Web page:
Monday, January 22, 2018

Account Book of Dr. R.R. McMeens

Before Dr. Robert Ritchie McMeens enlisted for military service in 1861 as a surgeon in the Third Ohio Infantry during the Civil War, he was in private practice as a physician in Sandusky, Ohio for over ten years.

The account book of Dr. McMeens, which covers the period from July 18, 1858 to April 25, 1861, is now in the historical files of the Sandusky Library Archives Research Center.

At the bottom of page 1 in the account book is a listing for O. Follett, most likely publisher Oran Follett, who saw Dr. McMeens in July of 1858. Mr. Follett’s bill was thirty cents.

Someone from the Rush Sloane family saw Dr. McMeens in September of 1858. The bill was $1.50. It appears that the patients may have been Mr. Sloane’s son and wife.

Page 454 is the last page of the account book, dated April 25, 1861. The name of prominent Sandusky businessman W.T. West appears twice on this page. His fees were $1.50 and $2.00.

Sadly, Dr. McMeens died while in military service during the Civil War. The Firelands Pioneer of January 1888 contains an article about his death. Within the article is a reprint of a letter which George G. Shumard, M.D. wrote to Ohio Governor David Tod:

To His Excellency, Gov. Tod, Ohio:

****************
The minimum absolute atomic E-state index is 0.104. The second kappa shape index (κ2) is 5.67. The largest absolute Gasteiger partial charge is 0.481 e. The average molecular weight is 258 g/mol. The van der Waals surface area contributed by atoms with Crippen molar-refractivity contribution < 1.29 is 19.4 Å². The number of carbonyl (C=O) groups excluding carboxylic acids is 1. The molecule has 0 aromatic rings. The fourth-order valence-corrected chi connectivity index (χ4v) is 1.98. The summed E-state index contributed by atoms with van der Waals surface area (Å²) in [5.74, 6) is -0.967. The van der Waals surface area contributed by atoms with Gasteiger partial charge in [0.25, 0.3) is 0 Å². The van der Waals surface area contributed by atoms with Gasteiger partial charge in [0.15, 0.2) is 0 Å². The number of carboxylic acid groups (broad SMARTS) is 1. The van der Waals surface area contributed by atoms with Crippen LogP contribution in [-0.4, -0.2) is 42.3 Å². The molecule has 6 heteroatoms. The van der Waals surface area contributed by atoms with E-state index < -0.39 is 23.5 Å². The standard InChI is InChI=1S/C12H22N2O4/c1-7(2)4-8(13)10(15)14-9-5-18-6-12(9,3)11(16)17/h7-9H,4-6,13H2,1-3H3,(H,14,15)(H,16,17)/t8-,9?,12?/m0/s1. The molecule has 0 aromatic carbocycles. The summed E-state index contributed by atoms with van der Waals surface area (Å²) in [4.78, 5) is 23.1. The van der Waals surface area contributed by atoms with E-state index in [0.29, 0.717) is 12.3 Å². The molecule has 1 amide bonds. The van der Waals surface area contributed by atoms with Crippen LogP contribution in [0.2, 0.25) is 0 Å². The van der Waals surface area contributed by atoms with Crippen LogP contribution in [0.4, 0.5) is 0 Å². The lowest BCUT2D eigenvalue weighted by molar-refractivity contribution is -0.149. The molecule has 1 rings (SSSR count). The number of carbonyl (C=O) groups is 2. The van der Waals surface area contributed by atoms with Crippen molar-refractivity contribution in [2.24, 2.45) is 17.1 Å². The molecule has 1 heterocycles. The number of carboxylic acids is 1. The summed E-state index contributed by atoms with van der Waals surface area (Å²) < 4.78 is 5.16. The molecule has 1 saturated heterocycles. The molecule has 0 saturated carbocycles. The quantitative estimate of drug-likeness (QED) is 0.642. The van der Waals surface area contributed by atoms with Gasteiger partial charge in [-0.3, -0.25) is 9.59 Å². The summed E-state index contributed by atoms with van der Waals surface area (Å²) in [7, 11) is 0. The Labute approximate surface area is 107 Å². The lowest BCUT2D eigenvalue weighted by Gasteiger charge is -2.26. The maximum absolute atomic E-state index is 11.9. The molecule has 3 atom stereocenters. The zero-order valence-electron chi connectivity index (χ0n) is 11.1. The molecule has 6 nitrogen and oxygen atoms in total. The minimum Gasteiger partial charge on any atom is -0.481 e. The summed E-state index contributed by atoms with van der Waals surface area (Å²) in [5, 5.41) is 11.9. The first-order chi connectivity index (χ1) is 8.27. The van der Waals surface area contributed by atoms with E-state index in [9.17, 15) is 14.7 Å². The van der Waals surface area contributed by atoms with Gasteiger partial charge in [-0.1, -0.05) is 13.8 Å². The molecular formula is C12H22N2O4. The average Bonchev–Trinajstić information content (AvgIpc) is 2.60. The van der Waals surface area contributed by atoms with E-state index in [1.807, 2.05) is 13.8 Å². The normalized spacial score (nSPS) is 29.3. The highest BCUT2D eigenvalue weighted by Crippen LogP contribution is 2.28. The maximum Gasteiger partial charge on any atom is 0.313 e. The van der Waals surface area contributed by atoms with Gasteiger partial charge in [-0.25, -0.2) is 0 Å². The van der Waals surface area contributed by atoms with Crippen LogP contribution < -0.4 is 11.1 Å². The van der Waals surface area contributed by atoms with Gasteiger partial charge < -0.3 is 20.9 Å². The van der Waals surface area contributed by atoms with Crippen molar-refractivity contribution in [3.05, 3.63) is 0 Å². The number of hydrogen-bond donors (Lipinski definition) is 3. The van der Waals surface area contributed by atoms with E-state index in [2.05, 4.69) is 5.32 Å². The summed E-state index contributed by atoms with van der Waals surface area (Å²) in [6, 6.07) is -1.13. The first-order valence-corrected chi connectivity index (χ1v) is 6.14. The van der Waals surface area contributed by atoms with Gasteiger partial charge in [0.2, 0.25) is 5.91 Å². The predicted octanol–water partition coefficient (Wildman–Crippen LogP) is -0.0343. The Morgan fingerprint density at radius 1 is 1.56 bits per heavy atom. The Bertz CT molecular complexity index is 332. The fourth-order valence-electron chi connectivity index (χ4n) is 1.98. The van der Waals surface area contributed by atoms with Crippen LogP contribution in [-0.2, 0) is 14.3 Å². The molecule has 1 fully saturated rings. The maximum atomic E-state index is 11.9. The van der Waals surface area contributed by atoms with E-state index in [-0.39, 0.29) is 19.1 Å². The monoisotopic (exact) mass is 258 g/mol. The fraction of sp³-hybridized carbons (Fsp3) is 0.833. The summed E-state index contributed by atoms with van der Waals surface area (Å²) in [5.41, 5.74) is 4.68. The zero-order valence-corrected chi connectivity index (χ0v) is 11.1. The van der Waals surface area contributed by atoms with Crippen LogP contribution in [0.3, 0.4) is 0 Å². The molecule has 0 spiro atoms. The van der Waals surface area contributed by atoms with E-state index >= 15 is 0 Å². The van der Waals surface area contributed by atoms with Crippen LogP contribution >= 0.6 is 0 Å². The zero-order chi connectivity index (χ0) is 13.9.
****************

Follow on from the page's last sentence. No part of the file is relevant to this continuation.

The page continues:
SIR:—It is with feelings of the deepest regret that I have to announce the death of Surgeon R. R. McMeens of the Third Reg., Ohio Vol. Army, which occurred suddenly at Perryville, Ky., on the night of the 30th inst. Surgeon McMeens was among the first to offer his services to his country after the breaking out of the rebellion. Entering the three months service as a regimental surgeon, he was immediately after ordered to Camp Dennison, where his gentlemanly deportment and great professional skill soon won for him the esteem and confidence of his brother officers, at whose request he was appointed Medical Director of the post; all the arduous duties of which office he performed in such a manner as to win for him the warmest commendations of the Surgeon General of the State. From that time until the period of his death, he has continued in active service, filling many important positions in the medical department of the army. Shortly before the battle of Perryville, he was appointed Medical Director to the troops under the command of the lamented Jackson, and after having participated actively in the battle, was detailed to assist in taking care of the wounded at Perryville, in which position his kindness of heart, sound judgment, and great professional skill, enabled him to contribute very largely toward the relief of our suffering soldiers. He has fallen while nobly working at his post; although suffering greatly from disease, he refused to abandon his work, and performed several important surgical operations only a few hours before his death. In his death the army has lost a kind-hearted, faithful and efficient officer; the country a pure patriot, and the medical profession one of its brightest ornaments. I am, sir, respectfully, your obedient servant, GEORGE G. SHUMARD, M. D., Medical Director Danville District.

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